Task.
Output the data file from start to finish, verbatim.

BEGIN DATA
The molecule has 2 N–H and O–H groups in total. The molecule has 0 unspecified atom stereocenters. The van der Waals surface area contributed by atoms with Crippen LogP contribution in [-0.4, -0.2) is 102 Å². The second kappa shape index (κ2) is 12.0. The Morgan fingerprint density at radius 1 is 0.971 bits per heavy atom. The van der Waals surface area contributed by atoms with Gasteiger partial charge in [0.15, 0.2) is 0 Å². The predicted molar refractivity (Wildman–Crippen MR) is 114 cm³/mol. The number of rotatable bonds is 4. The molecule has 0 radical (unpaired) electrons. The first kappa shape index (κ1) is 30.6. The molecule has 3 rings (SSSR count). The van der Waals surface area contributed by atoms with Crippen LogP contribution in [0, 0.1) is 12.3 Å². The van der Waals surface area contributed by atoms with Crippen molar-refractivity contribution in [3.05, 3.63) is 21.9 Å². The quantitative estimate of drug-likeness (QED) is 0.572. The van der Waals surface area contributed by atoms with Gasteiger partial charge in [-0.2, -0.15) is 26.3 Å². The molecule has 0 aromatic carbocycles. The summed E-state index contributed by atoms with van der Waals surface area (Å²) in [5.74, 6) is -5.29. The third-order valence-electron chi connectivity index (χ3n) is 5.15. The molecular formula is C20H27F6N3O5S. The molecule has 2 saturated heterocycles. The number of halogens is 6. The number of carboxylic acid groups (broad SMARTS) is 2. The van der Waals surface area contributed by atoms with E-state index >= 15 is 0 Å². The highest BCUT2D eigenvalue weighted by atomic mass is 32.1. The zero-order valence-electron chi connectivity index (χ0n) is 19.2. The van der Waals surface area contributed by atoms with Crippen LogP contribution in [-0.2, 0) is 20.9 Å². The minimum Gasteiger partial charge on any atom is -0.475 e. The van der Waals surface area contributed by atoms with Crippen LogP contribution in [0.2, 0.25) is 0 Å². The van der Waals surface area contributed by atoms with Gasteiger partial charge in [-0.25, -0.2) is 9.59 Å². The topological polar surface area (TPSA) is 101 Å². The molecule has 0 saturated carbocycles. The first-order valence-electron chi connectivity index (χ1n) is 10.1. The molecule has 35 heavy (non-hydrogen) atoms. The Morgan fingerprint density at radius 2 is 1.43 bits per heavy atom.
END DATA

The molecule has 2 N–H and O–H groups in total. The molecule has 0 unspecified atom stereocenters. The van der Waals surface area contributed by atoms with Crippen LogP contribution in [-0.4, -0.2) is 102 Å². The second kappa shape index (κ2) is 12.0. The Morgan fingerprint density at radius 1 is 0.971 bits per heavy atom. The van der Waals surface area contributed by atoms with Gasteiger partial charge in [0.15, 0.2) is 0 Å². The predicted molar refractivity (Wildman–Crippen MR) is 114 cm³/mol. The number of rotatable bonds is 4. The molecule has 0 radical (unpaired) electrons. The first kappa shape index (κ1) is 30.6. The molecule has 3 rings (SSSR count). The van der Waals surface area contributed by atoms with Crippen LogP contribution in [0, 0.1) is 12.3 Å². The van der Waals surface area contributed by atoms with Crippen molar-refractivity contribution in [3.05, 3.63) is 21.9 Å². The quantitative estimate of drug-likeness (QED) is 0.572. The van der Waals surface area contributed by atoms with Gasteiger partial charge in [-0.2, -0.15) is 26.3 Å². The molecule has 0 aromatic carbocycles. The summed E-state index contributed by atoms with van der Waals surface area (Å²) in [5.74, 6) is -5.29. The third-order valence-electron chi connectivity index (χ3n) is 5.15. The molecular formula is C20H27F6N3O5S. The molecule has 2 saturated heterocycles. The number of halogens is 6. The number of carboxylic acid groups (broad SMARTS) is 2. The van der Waals surface area contributed by atoms with E-state index >= 15 is 0 Å². The highest BCUT2D eigenvalue weighted by atomic mass is 32.1. The zero-order valence-electron chi connectivity index (χ0n) is 19.2. The van der Waals surface area contributed by atoms with Crippen LogP contribution in [-0.2, 0) is 20.9 Å². The minimum Gasteiger partial charge on any atom is -0.475 e. The van der Waals surface area contributed by atoms with Crippen LogP contribution in [0.2, 0.25) is 0 Å². The van der Waals surface area contributed by atoms with Gasteiger partial charge in [-0.25, -0.2) is 9.59 Å². The topological polar surface area (TPSA) is 101 Å². The molecule has 0 saturated carbocycles. The first-order valence-electron chi connectivity index (χ1n) is 10.1. The molecule has 35 heavy (non-hydrogen) atoms. The Morgan fingerprint density at radius 2 is 1.43 bits per heavy atom.